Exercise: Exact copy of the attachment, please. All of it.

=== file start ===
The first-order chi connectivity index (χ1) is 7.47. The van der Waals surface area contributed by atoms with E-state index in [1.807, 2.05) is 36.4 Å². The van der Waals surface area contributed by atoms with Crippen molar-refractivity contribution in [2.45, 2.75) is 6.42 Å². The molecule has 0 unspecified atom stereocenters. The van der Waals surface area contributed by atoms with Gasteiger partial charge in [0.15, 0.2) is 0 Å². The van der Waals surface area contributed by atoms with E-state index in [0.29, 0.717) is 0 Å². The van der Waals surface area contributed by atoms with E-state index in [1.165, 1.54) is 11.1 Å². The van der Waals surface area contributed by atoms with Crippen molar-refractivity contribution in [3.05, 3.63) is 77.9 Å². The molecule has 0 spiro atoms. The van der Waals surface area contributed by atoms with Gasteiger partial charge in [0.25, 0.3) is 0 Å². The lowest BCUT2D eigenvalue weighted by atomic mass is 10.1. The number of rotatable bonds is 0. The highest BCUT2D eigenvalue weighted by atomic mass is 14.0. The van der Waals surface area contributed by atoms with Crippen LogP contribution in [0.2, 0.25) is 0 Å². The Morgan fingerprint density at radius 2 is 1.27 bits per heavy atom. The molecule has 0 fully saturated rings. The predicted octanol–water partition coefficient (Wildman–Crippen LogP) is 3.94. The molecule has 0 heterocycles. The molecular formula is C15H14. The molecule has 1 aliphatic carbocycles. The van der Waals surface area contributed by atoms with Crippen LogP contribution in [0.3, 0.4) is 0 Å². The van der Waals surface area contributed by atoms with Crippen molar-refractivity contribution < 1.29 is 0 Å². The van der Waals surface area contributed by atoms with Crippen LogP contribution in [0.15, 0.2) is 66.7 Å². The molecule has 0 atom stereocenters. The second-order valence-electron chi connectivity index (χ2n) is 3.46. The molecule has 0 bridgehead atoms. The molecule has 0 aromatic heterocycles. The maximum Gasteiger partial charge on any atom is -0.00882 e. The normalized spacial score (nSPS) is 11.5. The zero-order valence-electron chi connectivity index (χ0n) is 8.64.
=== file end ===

The first-order chi connectivity index (χ1) is 7.47. The van der Waals surface area contributed by atoms with E-state index in [1.807, 2.05) is 36.4 Å². The van der Waals surface area contributed by atoms with Crippen molar-refractivity contribution in [2.45, 2.75) is 6.42 Å². The molecule has 0 unspecified atom stereocenters. The van der Waals surface area contributed by atoms with Gasteiger partial charge in [0.15, 0.2) is 0 Å². The van der Waals surface area contributed by atoms with E-state index in [0.29, 0.717) is 0 Å². The van der Waals surface area contributed by atoms with E-state index in [1.165, 1.54) is 11.1 Å². The van der Waals surface area contributed by atoms with Crippen molar-refractivity contribution in [3.05, 3.63) is 77.9 Å². The molecule has 0 spiro atoms. The van der Waals surface area contributed by atoms with Gasteiger partial charge in [0.25, 0.3) is 0 Å². The lowest BCUT2D eigenvalue weighted by atomic mass is 10.1. The number of rotatable bonds is 0. The highest BCUT2D eigenvalue weighted by atomic mass is 14.0. The van der Waals surface area contributed by atoms with Crippen LogP contribution in [0.2, 0.25) is 0 Å². The Morgan fingerprint density at radius 2 is 1.27 bits per heavy atom. The molecule has 0 fully saturated rings. The predicted octanol–water partition coefficient (Wildman–Crippen LogP) is 3.94. The molecule has 0 heterocycles. The molecular formula is C15H14. The molecule has 1 aliphatic carbocycles. The van der Waals surface area contributed by atoms with Crippen LogP contribution in [0.3, 0.4) is 0 Å². The van der Waals surface area contributed by atoms with Crippen molar-refractivity contribution < 1.29 is 0 Å². The van der Waals surface area contributed by atoms with Crippen LogP contribution in [0.15, 0.2) is 66.7 Å². The molecule has 0 atom stereocenters. The second-order valence-electron chi connectivity index (χ2n) is 3.46. The molecule has 0 bridgehead atoms. The molecule has 0 aromatic heterocycles. The maximum Gasteiger partial charge on any atom is -0.00882 e. The normalized spacial score (nSPS) is 11.5. The zero-order valence-electron chi connectivity index (χ0n) is 8.64.